Repo rate unchanged
Yesterday, the South African Reserve Bank (SARB) kept the repo rate unchanged at 3.5%. This was broadly in line with our, and the analysts’ consensus estimates. Furthermore, the policy decision was unanimous, however with a much-reduced hawkish undertone.
The immediate market reaction to yesterday’s policy guidance was the rand closing the day 87 basis-points (bps) weaker (R14.72) against the United States dollar, while long maturity government bonds (SAGBs) traded a touch offered (up 3.4 to 4.2 bps).
Benign demand-pull inflation and rising economic frailties are now pointing towards less pronounced second round effects. Notable layoffs in the non-agricultural formal sector, as well as a 37.5% increase in business liquidations in H1 2021 vs. H1 2020, currently suggests that structural economic growth will now take longer to re-establish its pre-pandemic trend. In the absence of robust trend growth, the SARB subsequently revised inflation lower in 2022, from 4.4% to 4.2%, suggesting a more sluggish ascend back to midpoint.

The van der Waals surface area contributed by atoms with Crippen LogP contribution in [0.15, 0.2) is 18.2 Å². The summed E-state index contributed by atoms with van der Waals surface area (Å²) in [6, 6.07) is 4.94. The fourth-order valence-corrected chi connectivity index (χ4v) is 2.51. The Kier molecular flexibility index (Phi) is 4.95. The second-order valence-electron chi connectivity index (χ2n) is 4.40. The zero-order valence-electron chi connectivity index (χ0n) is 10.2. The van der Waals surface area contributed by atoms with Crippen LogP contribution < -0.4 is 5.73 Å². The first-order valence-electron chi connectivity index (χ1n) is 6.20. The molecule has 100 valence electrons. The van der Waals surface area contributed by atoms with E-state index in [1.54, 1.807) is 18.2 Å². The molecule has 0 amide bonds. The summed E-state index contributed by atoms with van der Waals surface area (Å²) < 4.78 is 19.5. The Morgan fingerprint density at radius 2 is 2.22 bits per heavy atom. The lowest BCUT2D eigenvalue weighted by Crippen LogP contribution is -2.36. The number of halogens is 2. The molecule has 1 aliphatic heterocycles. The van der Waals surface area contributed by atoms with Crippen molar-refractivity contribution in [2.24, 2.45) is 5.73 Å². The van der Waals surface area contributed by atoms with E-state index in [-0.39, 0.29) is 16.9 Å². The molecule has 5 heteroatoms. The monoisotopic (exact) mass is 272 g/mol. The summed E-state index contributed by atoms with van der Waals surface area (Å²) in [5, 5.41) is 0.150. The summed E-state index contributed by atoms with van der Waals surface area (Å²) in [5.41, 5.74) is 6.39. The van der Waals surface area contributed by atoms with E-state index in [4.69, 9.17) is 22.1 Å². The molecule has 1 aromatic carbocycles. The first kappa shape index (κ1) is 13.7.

Risks to the short-term CPI outlook still emanate from rising oil prices, escalating electricity costs, and above headline food price inflation figures. The amended implied policy path of the SARB’s Quarterly Projection Model (QPM) currently indicates a repo rate increase of 25 bps in 2021 Q4 and in each quarter of 2022. While the SARB may withstand negative real short-term interest rates over the near-term, an accommodative encroachment towards positive territory is still essential in mitigating pass through and improving the outlook for net domestic savings.
To this end, we see no room for further monetary easing, with the SARB likely to embark on a gradual hiking cycle in the interest of steady economic recovery. The Forward Rate Agreement (FRA) market is of a similar view, pricing in a steadier lift-off after marginally lowering its 2021q4 hiking expectation to 71% from 74% at the last MPC meeting. The risk is that should the fiscal outlook further deteriorate, and we have persistent currency weakness, the SARB may need to consider a more aggressive hiking pace.